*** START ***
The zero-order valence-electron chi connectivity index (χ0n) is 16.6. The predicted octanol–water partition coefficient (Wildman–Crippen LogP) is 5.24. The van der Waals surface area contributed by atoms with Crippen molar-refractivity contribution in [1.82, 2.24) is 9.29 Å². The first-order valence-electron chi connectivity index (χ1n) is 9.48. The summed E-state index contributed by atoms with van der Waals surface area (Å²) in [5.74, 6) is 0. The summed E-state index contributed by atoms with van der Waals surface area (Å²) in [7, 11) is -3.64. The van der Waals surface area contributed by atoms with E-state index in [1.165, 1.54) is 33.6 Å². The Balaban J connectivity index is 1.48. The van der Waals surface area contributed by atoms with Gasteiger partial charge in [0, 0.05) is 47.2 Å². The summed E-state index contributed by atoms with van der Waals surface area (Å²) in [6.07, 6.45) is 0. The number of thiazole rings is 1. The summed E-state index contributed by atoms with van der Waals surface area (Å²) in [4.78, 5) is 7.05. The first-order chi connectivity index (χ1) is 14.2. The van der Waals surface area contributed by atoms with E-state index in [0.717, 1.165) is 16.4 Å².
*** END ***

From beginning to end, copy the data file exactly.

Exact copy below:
The zero-order valence-electron chi connectivity index (χ0n) is 16.6. The predicted octanol–water partition coefficient (Wildman–Crippen LogP) is 5.24. The van der Waals surface area contributed by atoms with Crippen molar-refractivity contribution in [1.82, 2.24) is 9.29 Å². The first-order valence-electron chi connectivity index (χ1n) is 9.48. The summed E-state index contributed by atoms with van der Waals surface area (Å²) in [5.74, 6) is 0. The summed E-state index contributed by atoms with van der Waals surface area (Å²) in [7, 11) is -3.64. The van der Waals surface area contributed by atoms with E-state index in [1.165, 1.54) is 33.6 Å². The Balaban J connectivity index is 1.48. The van der Waals surface area contributed by atoms with Gasteiger partial charge in [0, 0.05) is 47.2 Å². The summed E-state index contributed by atoms with van der Waals surface area (Å²) in [6.07, 6.45) is 0. The number of thiazole rings is 1. The summed E-state index contributed by atoms with van der Waals surface area (Å²) in [4.78, 5) is 7.05. The first-order chi connectivity index (χ1) is 14.2. The van der Waals surface area contributed by atoms with E-state index in [0.717, 1.165) is 16.4 Å².